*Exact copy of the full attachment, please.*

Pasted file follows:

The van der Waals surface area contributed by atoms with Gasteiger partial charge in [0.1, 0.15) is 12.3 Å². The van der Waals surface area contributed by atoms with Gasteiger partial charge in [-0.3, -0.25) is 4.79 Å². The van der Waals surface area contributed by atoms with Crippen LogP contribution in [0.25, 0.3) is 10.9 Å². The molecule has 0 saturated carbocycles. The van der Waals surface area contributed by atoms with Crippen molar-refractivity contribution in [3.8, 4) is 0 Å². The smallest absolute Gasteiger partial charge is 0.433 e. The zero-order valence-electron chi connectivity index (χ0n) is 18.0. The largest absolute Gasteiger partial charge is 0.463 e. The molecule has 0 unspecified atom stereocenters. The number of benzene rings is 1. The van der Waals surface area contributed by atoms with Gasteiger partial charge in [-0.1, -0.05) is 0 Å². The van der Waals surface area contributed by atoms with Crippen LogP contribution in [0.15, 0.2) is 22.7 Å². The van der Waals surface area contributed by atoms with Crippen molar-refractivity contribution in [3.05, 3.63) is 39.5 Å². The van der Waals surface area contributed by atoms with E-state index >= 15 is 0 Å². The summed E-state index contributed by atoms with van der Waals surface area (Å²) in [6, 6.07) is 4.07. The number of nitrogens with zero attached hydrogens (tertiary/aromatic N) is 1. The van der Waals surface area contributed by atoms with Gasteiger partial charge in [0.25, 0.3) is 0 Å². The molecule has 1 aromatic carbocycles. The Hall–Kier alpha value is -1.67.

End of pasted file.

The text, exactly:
The van der Waals surface area contributed by atoms with Gasteiger partial charge in [0.1, 0.15) is 12.3 Å². The van der Waals surface area contributed by atoms with Gasteiger partial charge in [-0.3, -0.25) is 4.79 Å². The van der Waals surface area contributed by atoms with Crippen LogP contribution in [0.25, 0.3) is 10.9 Å². The molecule has 0 saturated carbocycles. The van der Waals surface area contributed by atoms with Crippen molar-refractivity contribution in [3.8, 4) is 0 Å². The smallest absolute Gasteiger partial charge is 0.433 e. The zero-order valence-electron chi connectivity index (χ0n) is 18.0. The largest absolute Gasteiger partial charge is 0.463 e. The molecule has 0 unspecified atom stereocenters. The number of benzene rings is 1. The van der Waals surface area contributed by atoms with Gasteiger partial charge in [-0.1, -0.05) is 0 Å². The van der Waals surface area contributed by atoms with Crippen LogP contribution in [0.15, 0.2) is 22.7 Å². The van der Waals surface area contributed by atoms with Crippen molar-refractivity contribution in [3.05, 3.63) is 39.5 Å². The van der Waals surface area contributed by atoms with E-state index >= 15 is 0 Å². The summed E-state index contributed by atoms with van der Waals surface area (Å²) in [6, 6.07) is 4.07. The number of nitrogens with zero attached hydrogens (tertiary/aromatic N) is 1. The van der Waals surface area contributed by atoms with Gasteiger partial charge in [0.25, 0.3) is 0 Å². The molecule has 1 aromatic carbocycles. The Hall–Kier alpha value is -1.67.